• Where I Live: Arizona or traveling the world before having kids after selling chatbot agency
  • What I Drive: My ’05 Acura TSX
  • Fun Splurge/Toy Purchase: Major world travel trip (6+ months)
  • Net Worth/Finances: 1 Mil+ net worth, annual biz revenue 1mil+, 0 personal debt
  • Business: chatbot business sold for 1.5mil+
  • Hobbies: skydiving, mountain biking, surfing
  • Physical: compete on American Ninja Warrior, Climb Mt. Kilimanjaro, Sealfit Kokoro Camp, GoRuck Heavy
  • Typical Day: wake up, check with VA’s and managers, put out fires, spend most of time on personal/business development
  • Relationship/Family: married, wife doesn’t have to work if she doesn’t want to
  • Associations/Network: Member of Arete Syndicate
  • Contributions/Impact: Have a podcast and blog that change the way people think on a large scale
1 Year
  • Age: 29
  • Where I Live: Scottsdale, AZ
  • What I Drive: My ’05 Acura TSX
  • Fun Splurge/Toy Purchase: New Mountain Bike
  • Net Worth/Finances: Credit cards and car paid off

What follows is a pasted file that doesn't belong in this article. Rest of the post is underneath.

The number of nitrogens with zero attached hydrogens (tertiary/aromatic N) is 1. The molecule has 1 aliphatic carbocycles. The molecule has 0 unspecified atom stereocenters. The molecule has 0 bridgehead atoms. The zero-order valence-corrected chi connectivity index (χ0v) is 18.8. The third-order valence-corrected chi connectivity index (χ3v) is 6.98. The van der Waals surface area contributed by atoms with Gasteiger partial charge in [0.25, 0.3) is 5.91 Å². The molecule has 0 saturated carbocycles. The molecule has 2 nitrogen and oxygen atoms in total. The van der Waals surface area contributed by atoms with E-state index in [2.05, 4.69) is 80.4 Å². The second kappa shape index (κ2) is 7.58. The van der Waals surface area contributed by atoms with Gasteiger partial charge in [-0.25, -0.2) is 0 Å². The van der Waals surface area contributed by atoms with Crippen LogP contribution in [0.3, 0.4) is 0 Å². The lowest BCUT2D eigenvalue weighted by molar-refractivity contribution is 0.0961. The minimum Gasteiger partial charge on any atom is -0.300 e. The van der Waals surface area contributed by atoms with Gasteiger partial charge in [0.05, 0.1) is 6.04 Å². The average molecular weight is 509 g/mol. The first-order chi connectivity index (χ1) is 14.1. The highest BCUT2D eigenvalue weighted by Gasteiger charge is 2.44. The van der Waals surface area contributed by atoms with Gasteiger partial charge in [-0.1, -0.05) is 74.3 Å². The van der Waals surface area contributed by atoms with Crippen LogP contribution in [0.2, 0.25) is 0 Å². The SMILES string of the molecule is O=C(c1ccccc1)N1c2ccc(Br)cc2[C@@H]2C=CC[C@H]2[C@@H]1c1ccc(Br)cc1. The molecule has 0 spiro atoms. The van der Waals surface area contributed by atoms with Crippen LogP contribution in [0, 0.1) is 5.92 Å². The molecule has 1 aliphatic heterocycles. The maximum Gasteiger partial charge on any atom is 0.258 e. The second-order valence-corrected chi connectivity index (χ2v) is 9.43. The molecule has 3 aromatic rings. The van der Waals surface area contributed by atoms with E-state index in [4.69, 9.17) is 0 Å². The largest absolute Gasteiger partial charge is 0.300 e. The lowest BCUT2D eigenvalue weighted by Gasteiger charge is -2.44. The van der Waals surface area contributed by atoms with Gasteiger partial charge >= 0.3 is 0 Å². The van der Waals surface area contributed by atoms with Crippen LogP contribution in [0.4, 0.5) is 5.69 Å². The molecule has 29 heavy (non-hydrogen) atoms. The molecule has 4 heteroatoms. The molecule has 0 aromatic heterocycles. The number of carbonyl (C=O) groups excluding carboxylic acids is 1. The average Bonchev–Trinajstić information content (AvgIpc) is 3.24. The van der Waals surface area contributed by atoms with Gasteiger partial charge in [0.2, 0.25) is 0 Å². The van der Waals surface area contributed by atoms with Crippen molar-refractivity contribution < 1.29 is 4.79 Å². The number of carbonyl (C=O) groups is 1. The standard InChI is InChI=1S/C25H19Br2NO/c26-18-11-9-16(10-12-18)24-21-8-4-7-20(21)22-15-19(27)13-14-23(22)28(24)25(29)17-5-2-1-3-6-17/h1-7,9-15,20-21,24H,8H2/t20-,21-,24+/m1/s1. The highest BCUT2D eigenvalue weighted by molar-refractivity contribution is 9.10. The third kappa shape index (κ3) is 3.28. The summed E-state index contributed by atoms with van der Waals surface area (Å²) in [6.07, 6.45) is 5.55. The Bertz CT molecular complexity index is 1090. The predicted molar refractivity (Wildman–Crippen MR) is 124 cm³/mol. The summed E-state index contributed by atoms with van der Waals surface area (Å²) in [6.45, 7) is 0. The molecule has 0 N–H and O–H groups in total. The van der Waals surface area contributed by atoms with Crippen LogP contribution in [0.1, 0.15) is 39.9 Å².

• Business: 2-3 full time employees and 3-5 VA’s - doing over 500k revenue with high profit margins
  • Hobbies: hiking and camping regularly, playing basketball weekly
  • Physical: 185 with under 10% BF, can squat 500 pounds, complete Spartan Trifecta
  • Typical Day: wake up, work mainly on mastering business development and creating systems, sleep, repeat
  • Relationship/Family: engaged
  • Associations/Network: Have created a strong network of local entrepreneurs who force me to level up constantly
  • Contributions/Impact: Have launched a podcast and blog, 10+ gold threads on FLF
 

sonny_1080

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I just finished writing my 1/5/10 year plan in one of my work journals and wondering who else, especially 2020 summit attendee's, has sat down and written or updated an existing one?